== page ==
It was, perhaps a more frustrating time. I’m shuddering at the thought of spending an hour killing about a billion centaurs just to try and get 10 centaur hats to finish one damn quest. Or the endless grind of crafting skills, or the ridiculously convoluted system of hunter pet abilities.


Yet it was also a time with a much stronger sense of community. To run dungeons and raids (co-operative play that provides much shiny loot, but requires players to work together as a team) you were encouraged to get to know people, and ideally join guilds. Nowadays it’s all a bit anonymous with automated grouping functions and far more casual single-player content. We also felt a bit more of a sense of achievement back then when we got high-end gear; you had to work harder for it.

The world is bigger now, with more than double the zones to quest in. Yet it also somehow feels smaller when you zoom overhead at 200mph on your magic glowing dragon. Back then we went on foot, you had to immerse yourself in, and experience the world around you. That made it all a bit more real; living breathing places to explore instead of some scenery underneath you.

Those were also the days of barrens chat, of horde and alliance just randomly fighting at the crossroad for lolz. The days of leroy jenkins. Some sort of chaotic, free-wheeling fun has maybe been lost as the whole game becomes a bit more slick and refined.

It’s possible that all this nostalgia is bollocks, that we’re not all 25 anymore and don’t have five hours to gather herbs and try and organise people for a raid. Still, I wish I had time to give it a try.

I’m not sure if it would be ideal for someone who’s never actually played WoW before. Maybe, if you like your RPGs a bit more old-school. Anyway, access is included in a regular WoW subscription, so you can play whichever version takes your fancy. Or both at once if you somehow have time, which I think is basically unimaginable for anyone over 30.

Vault of Regret: Aliens vs Predator

February 19th, 2020

Written by: Rik

The Vault of Regret is a very large place, which houses dusty old game CDs and boxes, untouched digital libraries, and the metaphysical concepts of remorse and embarrassment. Here we write about all the games we should have played but haven’t, or that we have played but didn’t enjoy, among other things.

Over at Just Games Retro, The J Man recently wrote an excellent retrospective about the long-defunct 90s online shooter Aliens Online. As with all good retro writing, it provided great insight into a title of which I was not previously aware, while also inspiring me to dig into my own backlog for another tilt at something similar.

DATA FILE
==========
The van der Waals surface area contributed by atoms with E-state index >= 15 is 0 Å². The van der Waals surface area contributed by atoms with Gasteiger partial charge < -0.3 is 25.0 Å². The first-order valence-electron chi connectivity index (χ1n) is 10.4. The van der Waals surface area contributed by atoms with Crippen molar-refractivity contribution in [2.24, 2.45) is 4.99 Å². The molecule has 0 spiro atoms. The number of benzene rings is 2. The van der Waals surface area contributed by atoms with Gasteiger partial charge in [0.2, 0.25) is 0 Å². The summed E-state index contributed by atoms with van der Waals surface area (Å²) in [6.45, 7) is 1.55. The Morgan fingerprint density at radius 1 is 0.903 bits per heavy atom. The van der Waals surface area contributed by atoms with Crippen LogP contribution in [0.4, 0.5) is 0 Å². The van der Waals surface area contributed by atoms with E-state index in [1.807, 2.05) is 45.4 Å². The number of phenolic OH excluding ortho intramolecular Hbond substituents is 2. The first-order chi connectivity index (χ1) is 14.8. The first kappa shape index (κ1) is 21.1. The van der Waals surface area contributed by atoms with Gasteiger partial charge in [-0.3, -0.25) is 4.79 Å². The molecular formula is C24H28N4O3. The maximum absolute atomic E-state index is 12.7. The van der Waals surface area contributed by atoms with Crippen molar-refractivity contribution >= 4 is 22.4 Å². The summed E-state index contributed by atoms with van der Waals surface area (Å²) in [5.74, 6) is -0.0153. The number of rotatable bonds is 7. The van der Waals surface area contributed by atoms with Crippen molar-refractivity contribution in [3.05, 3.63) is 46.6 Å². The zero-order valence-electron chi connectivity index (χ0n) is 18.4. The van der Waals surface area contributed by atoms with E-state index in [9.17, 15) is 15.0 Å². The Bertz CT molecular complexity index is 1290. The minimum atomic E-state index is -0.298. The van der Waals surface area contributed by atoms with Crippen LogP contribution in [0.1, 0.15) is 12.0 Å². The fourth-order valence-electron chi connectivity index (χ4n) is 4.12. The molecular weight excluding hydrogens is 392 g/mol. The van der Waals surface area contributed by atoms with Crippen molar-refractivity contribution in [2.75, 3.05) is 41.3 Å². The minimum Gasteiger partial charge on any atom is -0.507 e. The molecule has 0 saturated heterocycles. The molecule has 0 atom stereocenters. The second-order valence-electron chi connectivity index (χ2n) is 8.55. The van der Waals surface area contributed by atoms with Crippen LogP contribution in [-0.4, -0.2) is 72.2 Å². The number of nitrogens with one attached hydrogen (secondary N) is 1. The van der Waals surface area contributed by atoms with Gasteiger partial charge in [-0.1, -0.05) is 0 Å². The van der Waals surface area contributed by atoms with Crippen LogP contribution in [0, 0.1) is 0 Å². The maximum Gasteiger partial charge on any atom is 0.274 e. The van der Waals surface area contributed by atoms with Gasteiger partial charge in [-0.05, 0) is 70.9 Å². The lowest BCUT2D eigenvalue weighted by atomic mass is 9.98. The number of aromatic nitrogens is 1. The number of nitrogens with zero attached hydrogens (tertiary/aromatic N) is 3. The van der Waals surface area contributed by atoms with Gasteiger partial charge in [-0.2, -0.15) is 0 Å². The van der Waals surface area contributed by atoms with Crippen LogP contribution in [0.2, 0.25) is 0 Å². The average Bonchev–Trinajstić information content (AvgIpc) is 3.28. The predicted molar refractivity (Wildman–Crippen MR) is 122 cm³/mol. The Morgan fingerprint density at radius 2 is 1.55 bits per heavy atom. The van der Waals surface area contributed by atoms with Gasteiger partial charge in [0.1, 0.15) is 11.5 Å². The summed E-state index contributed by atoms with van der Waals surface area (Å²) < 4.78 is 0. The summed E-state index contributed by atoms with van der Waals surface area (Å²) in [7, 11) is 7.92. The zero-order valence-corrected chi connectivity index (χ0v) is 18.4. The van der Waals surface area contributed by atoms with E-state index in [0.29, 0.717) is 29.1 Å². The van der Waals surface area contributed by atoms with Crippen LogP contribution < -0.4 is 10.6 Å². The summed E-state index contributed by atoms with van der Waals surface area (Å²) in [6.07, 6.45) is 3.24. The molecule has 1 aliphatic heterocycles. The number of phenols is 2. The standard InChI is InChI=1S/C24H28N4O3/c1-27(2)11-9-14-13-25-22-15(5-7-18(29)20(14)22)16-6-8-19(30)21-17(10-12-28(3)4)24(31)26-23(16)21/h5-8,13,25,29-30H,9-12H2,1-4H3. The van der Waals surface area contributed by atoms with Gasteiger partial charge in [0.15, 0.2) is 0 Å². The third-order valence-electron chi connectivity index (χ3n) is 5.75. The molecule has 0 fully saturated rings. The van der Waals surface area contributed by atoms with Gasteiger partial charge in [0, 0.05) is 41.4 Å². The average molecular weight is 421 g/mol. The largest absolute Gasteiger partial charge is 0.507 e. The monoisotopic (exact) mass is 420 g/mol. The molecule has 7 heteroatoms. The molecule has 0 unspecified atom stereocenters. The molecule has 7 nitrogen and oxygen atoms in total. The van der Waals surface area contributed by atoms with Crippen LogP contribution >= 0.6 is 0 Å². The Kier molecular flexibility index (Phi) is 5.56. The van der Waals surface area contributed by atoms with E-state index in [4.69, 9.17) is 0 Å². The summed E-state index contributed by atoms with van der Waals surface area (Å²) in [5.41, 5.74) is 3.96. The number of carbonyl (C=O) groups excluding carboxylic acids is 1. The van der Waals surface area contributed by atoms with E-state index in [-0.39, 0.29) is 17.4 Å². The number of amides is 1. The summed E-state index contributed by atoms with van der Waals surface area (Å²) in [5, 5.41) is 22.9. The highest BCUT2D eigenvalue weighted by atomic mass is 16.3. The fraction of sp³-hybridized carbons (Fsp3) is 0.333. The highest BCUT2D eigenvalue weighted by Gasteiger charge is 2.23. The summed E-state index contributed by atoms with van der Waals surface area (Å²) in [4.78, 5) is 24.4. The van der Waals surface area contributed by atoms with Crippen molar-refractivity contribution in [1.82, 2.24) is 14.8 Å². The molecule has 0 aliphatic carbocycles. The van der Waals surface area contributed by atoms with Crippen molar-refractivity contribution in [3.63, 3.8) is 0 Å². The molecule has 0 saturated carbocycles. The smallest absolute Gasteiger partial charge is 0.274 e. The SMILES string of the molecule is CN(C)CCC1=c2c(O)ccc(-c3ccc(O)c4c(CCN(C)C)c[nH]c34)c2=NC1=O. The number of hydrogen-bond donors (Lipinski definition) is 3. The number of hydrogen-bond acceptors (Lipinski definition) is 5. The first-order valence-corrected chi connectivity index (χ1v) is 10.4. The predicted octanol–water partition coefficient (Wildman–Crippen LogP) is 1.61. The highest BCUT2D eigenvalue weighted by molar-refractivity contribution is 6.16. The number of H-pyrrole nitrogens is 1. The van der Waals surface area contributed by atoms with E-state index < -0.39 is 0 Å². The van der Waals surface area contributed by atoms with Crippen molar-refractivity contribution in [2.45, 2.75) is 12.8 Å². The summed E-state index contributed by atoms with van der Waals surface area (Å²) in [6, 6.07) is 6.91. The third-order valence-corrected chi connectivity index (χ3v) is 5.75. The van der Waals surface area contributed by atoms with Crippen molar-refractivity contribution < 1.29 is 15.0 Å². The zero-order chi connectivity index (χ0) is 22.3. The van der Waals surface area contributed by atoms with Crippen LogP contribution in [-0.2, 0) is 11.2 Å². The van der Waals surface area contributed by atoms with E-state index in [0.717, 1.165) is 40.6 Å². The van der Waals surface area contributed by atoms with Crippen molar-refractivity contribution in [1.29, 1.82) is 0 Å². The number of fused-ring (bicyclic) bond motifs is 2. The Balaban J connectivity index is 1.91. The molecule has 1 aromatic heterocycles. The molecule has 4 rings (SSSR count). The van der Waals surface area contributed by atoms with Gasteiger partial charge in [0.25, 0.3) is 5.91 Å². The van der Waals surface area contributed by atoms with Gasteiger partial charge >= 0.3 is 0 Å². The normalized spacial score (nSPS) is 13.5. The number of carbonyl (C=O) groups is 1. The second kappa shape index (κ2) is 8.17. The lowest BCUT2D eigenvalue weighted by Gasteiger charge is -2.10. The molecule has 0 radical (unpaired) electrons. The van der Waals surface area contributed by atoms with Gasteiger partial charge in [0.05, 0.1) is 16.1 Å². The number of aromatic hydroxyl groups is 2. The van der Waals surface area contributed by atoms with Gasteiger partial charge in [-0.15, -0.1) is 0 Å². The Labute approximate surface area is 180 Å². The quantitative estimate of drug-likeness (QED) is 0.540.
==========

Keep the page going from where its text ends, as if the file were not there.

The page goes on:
In other words, time to try again with Aliens vs Predator, a game which I first bought over 20 years ago (and again more recently, under the name Aliens vs Predator Classic 2000, so-called in order to distinguish it from developer Rebellion’s 2010 reboot).

In that time, I’ve made very little progress, but I periodically assume that the ravages of time have diminished the effectiveness of AvP’s ability to unsettle and scare, to the extent that I will be able to find my previous reticence laughable and make steady progress through the game while wondering why on earth I didn’t try it sooner.

Such thinking is clearly misguided, given that I’m an accredited gaming coward with a tendency to commit too readily to the atmosphere a game is trying to create, rendering me nervous and jumpy before anything significant has even happened. Back in the day, I lent my copy to a university friend and later wandered into his room to observe him playing the game with all the lights on and music blaring, half-heartedly blasting unsuccessfully at an Alien, which soon brought about his untimely demise. He was unmoved by these developments and turned to me, unimpressed: “I thought you said this game was meant to be scary?”

Plus, the logic that some chunkier polygons and blurrier textures would somehow make things easier ignores the fact that to this day I remain reluctant to revisit the 1986 version of Aliens on the Amstrad CPC, on account of it being extremely tense. Hell, even the side-scrolling Predator tie-in on the Atari ST had its moments, particularly when you found yourself in the sights of the eponymous hunter. In each case, the simple visuals did not mask the grim realities depicted: in Aliens, the static from the headcams of fallen colleagues always stayed with me; in Predator, it was the opening scenes that showed a crew of musclebound army men dashing into the jungle, their corpses littering the ground, or found hanging from trees, only moments later.